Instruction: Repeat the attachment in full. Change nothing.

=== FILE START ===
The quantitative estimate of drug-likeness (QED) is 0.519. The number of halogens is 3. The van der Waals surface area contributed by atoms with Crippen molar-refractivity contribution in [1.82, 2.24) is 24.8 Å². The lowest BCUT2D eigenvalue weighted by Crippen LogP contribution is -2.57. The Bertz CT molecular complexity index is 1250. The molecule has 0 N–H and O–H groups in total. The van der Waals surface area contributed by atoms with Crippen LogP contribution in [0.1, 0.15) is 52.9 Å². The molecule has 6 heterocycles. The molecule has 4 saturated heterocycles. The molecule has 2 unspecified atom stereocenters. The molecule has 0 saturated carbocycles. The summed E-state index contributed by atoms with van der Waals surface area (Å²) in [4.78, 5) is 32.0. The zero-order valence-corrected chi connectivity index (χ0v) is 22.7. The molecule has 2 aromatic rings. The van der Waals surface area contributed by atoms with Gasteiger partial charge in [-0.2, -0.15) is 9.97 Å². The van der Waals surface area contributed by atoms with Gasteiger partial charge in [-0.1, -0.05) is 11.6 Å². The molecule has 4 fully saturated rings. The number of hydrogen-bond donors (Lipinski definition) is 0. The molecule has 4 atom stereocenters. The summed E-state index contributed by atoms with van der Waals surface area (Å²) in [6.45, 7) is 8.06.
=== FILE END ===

The quantitative estimate of drug-likeness (QED) is 0.519. The number of halogens is 3. The van der Waals surface area contributed by atoms with Crippen molar-refractivity contribution in [1.82, 2.24) is 24.8 Å². The lowest BCUT2D eigenvalue weighted by Crippen LogP contribution is -2.57. The Bertz CT molecular complexity index is 1250. The molecule has 0 N–H and O–H groups in total. The van der Waals surface area contributed by atoms with Crippen LogP contribution in [0.1, 0.15) is 52.9 Å². The molecule has 6 heterocycles. The molecule has 4 saturated heterocycles. The molecule has 2 unspecified atom stereocenters. The molecule has 0 saturated carbocycles. The summed E-state index contributed by atoms with van der Waals surface area (Å²) in [4.78, 5) is 32.0. The zero-order valence-corrected chi connectivity index (χ0v) is 22.7. The molecule has 2 aromatic rings. The van der Waals surface area contributed by atoms with Gasteiger partial charge in [-0.2, -0.15) is 9.97 Å². The van der Waals surface area contributed by atoms with Gasteiger partial charge in [-0.1, -0.05) is 11.6 Å². The molecule has 4 fully saturated rings. The number of hydrogen-bond donors (Lipinski definition) is 0. The molecule has 4 atom stereocenters. The summed E-state index contributed by atoms with van der Waals surface area (Å²) in [6.45, 7) is 8.06.